European Sanctions Could Strand Leased Planes in Russia
BERLIN — Western sanctions meant to punish President Vladimir V. Putin of Russia for invading Ukraine may have also dealt a big blow to European companies that leased commercial aircraft to Russian airlines.
The majority of commercial aircraft flown by Russian companies are leased, more than half of them from companies abroad. Most of those companies are based in Ireland, a member of the European Union, which banned the sale or leasing of aircraft to companies in Russia as part of its sanctions package.
At stake is the fate of hundreds of planes worth an estimated $12 billion, according to Ishka, a consulting firm that specializes in the aviation industry. Those based in Ireland are particularly exposed, with $4 billion to $5 billion worth of aircraft in Russia, it said.
The sanctions give companies leasing the planes until March 28 to terminate existing contracts, the Irish government confirmed on Monday.
But getting the planes back won’t be easy. The repatriation of leased planes is normally planned years in advance. Airlines in Russia may not cooperate or may be ordered by Mr. Putin’s government to throw up obstacles. Another challenge is that Europe and Russia have closed their airspaces to each other’s planes.
“The logistics are immense. We are talking hundreds of planes that need to be flown out,” said Phil Seymour, an aviation specialist with IBA, a consulting firm. He listed off the questions that the companies that own the aircraft now face. “Where in the world can they go? Will they play ball? Will there be any edict from above, telling not to cooperate?” he said.
AerCap, the world’s largest leasing company for commercial aircraft, said on Monday that it would fully comply with sanctions requiring it to cease leasing planes to Russian airlines.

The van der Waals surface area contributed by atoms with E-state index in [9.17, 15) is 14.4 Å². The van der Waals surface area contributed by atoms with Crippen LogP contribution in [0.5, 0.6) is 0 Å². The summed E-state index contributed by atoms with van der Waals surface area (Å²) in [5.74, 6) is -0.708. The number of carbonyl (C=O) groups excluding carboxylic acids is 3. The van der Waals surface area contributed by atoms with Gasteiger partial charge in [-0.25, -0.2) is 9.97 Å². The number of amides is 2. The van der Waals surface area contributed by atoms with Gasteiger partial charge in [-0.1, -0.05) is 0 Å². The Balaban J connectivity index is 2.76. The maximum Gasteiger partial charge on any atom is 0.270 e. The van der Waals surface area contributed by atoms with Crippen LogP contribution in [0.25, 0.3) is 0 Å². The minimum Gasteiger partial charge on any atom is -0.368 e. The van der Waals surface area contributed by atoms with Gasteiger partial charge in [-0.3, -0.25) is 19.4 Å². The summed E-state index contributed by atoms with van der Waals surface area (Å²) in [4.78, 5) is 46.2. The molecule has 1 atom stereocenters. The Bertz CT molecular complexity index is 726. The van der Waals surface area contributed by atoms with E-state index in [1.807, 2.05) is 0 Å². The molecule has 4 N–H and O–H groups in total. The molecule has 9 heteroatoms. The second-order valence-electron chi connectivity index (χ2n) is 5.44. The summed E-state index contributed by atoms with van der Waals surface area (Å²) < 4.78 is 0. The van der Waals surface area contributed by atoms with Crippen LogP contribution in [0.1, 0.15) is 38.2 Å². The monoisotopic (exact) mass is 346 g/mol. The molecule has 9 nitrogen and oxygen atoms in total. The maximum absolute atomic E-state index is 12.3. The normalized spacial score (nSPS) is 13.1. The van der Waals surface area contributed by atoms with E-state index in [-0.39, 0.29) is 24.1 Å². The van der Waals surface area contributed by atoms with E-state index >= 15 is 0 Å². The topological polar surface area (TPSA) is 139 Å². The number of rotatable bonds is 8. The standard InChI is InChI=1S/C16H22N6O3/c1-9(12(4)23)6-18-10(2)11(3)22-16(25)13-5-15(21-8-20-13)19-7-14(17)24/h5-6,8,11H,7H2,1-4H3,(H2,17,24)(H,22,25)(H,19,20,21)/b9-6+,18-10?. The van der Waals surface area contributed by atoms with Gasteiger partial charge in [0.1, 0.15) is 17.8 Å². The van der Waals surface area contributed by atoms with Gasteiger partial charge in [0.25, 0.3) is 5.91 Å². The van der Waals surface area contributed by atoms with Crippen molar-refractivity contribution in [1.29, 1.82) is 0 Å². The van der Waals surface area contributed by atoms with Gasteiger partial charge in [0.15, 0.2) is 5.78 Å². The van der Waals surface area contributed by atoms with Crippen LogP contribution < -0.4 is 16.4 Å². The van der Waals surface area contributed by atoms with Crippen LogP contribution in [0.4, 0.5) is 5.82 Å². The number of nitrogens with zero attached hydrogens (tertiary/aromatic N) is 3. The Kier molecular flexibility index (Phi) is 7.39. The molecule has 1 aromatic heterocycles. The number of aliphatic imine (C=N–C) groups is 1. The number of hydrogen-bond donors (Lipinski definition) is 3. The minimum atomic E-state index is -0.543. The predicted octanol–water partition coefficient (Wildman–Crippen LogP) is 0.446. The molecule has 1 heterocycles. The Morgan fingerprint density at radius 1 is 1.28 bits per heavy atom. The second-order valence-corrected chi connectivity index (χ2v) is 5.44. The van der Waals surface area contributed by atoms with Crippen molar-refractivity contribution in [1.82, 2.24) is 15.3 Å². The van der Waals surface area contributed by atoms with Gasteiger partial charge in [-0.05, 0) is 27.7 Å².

Based in Dublin, AerCap is likely to be the company most heavily exposed to the sanctions, with 152 planes valued at nearly $2.5 billion in Russia and Ukraine, according to IBA. Nine other leasing companies based in Ireland also have planes in Russia.
In a filing to investors, AerCap said its contracts with Russian airlines, which according to its website include Aeroflot and Rossiya, accounted for roughly 5 percent of its fleet, by value at the end of December.
The company acknowledged at the end of the year that doing business in places like Russia was inherently risky. AerCap said at the time that recovering planes would be difficult if it was forced to cancel contracts because of government sanctions.
Russia’s Attack on Ukraine and the Global Economy
A rising concern. Russia’s attack on Ukraine could cause dizzying spikes in prices for energy and food and could spook investors. The economic damage from supply disruptions and economic sanctions would be severe in some countries and industries and unnoticed in others.
“We may encounter obstacles and are likely to incur significant costs and expenses conducting repossessions,” the company said in a securities filing.
For a company as large as AerCap — the company had assets of $75 billion at the end of 2021 — the losses could be bearable, aviation experts said. But the sanctions could devastate companies with much smaller fleets and those with greater exposure to Russia.
Even when plane leasing companies are working with cooperative customers, they have sometimes faced problems. For example, the plane may no longer have the engines that were installed originally because airlines have swapped in others for maintenance or other reasons.
“It could prove very costly for the lessors,” Mr. Seymour said. Normally before a plane is returned, he said, it has to be brought back into shape, it must have a spotless interior, and the paperwork documenting its maintenance history and any problems must be in order.
If leasing companies were unable to recover their planes, they would end up taking on all of the risk associated with the aircraft, said Paul O’Driscoll, a consultant with Ishka. Once contracts are canceled, Russian airlines no longer have to make payments for planes or maintain them.
“The local airline is absolved of its responsibility,” Mr. O’Driscoll said. “You’re really stuck. You have to leave the metal there.”
Niraj Chokshi contributed reporting from New York, and Liz Alderman from Paris.